(Update: Council votes 5-2 to send letter to governor)
REDMOND, Ore. (KTVZ) -- After making several changes, Redmond city councilors voted 5-2 Tuesday evening to send a letter to Gov. Kate Brown, urging her to give businesses in "Extreme Risk" counties the same flexibility to reopen with health protocols in place that she has granted schools.
The letter asks the governor to consider adjusting guidance and "allow businesses to reopen in a manner that requires masks and physical distancing measures and frequent hand-washing."
"Many of our small business owners and their employees are now scared, angry, frustrated and confused," the letter states. "They feel they have been abandoned by our state government, selectively eliminated from the economy, and left to survive by their own devices. Meanwhile, larger chain and big box stores have crowded aisles and checkout counters.
"It has reached a breaking point," the letter says.
Read the two-page letter here:
REDMOND, Ore. (KTVZ) -- The current restaurant restrictions in Oregon do not allow indoor dining in at-risk counties such as Deschutes County.
While many restaurants in Redmond are doing what they can to survive, some feel they don't have a say in whether they can remain open or closed.
These restaurants have turned to Mayor George Endicott and the Redmond City Council to give them a voice.
"I guess my point is, I do trust businesses to do the right thing, when given the opportunity," Endicott said.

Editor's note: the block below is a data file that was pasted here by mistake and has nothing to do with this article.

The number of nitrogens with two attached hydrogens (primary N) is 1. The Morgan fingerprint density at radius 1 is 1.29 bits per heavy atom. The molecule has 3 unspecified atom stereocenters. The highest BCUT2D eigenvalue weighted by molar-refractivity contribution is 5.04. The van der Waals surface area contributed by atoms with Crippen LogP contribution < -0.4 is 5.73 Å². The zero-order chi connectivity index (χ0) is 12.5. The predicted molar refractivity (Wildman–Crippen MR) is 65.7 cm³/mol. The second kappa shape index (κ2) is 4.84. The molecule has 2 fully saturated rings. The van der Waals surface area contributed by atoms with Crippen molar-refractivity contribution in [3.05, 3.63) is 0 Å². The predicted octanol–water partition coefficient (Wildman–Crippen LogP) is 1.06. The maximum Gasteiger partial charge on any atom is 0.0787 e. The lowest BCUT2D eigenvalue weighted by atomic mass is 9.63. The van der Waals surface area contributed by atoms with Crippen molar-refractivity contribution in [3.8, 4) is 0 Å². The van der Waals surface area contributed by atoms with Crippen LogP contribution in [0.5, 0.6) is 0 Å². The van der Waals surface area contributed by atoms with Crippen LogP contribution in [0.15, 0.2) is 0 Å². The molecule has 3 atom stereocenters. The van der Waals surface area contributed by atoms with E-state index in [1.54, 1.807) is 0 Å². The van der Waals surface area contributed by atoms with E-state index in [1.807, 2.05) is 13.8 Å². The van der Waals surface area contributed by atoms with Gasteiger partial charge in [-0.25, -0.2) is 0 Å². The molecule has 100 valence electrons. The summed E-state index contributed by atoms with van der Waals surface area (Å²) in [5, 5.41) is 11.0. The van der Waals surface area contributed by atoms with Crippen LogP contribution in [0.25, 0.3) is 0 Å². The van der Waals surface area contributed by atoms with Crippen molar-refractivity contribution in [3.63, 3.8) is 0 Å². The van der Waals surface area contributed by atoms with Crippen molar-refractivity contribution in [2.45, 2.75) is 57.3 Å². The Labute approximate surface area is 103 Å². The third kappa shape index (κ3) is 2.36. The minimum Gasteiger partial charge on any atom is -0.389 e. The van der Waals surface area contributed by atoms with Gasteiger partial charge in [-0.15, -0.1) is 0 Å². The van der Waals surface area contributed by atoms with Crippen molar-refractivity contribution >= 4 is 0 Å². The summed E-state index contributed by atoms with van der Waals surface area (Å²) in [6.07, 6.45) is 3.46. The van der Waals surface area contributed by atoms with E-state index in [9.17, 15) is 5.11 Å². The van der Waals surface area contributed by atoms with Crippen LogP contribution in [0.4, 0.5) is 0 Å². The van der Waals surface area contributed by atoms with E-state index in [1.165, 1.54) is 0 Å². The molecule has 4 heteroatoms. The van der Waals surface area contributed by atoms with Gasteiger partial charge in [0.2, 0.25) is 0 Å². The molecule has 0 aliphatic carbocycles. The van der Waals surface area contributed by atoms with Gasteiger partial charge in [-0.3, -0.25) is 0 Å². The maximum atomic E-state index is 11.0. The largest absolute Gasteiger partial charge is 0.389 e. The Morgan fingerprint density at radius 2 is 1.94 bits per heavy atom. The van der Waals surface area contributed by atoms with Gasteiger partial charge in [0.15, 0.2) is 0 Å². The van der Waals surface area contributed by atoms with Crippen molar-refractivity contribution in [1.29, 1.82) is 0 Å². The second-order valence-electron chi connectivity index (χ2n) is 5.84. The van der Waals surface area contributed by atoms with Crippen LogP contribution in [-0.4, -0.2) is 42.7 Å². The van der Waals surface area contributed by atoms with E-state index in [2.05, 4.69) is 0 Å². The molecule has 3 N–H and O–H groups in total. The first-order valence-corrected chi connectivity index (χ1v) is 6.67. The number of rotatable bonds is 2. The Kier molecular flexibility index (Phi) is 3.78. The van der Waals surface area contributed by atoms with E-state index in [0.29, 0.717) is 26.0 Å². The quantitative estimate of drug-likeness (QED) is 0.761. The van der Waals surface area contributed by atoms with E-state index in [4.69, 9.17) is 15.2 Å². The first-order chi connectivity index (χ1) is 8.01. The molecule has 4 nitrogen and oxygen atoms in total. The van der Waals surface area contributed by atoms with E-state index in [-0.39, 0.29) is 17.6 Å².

At next Tuesday's council meeting, Mayor Endicott and the other councilors will further discuss sending a letter (the staff draft is at P. 13 of the council agenda packet) to Gov. Kate Brown, asking that she give the same reopening consideration she is granting school districts.
"People are scared, angry, frustrated and confused," the draft letter states. "They feel they have been abandoned by our state government, selectively eliminated from the economy, and left to survive by their own devices.
"Meanwhile, larger chain and big box stores are able to unfairly steal their customer base and their revenues, while these hardworking women and men are left to whither through no fault of their own.
"It has reached a breaking point," the letter states, asking the governor give counties in the "Extreme Risk" category more flexibility and let communities and businesses reopen under COVID-19 safety protocols.
Redmond does allow outdoor dining, but with the added costs of tents, heaters and propane met with fewer customers, it isn’t enough for some businesses.
Endicott said Friday he feels that restaurants should be able to have indoor dining, as long as they follow the basic guidelines with masks, sanitizing and distance.
Richard Lance, a Redmond citizen, wrote his own letter to the council after last week's discussion about sending the governor a letter, expressing that these guidelines are here for a reason.
"Say you're at the bar and you have a meal or a drink, and you have your mask on and off,” Lance said. “You may end up in a pretty animated conversation with whoever you're dining with. You may stay there for a while after the meal."
Lance said he feels that the council's letter to he governor doesn’t consider the reasoning for the guidelines, and is wary of having restaurants open.
However, he does understand the need.
"I think this is a very hard balance to strike, but I just feel like the letter doesn't pay very much attention to the health and safety needs," Lance said.
Endicott said he is trying to help his community, but needs transparency from all sides.
"The best we can do is just ask and say, 'Look, we'll fight for you, but you have to be willing to adhere to guidelines.'"
Endicott said Brown plans to meet with mayors and representatives across the state, and hopes they can find a workable solution.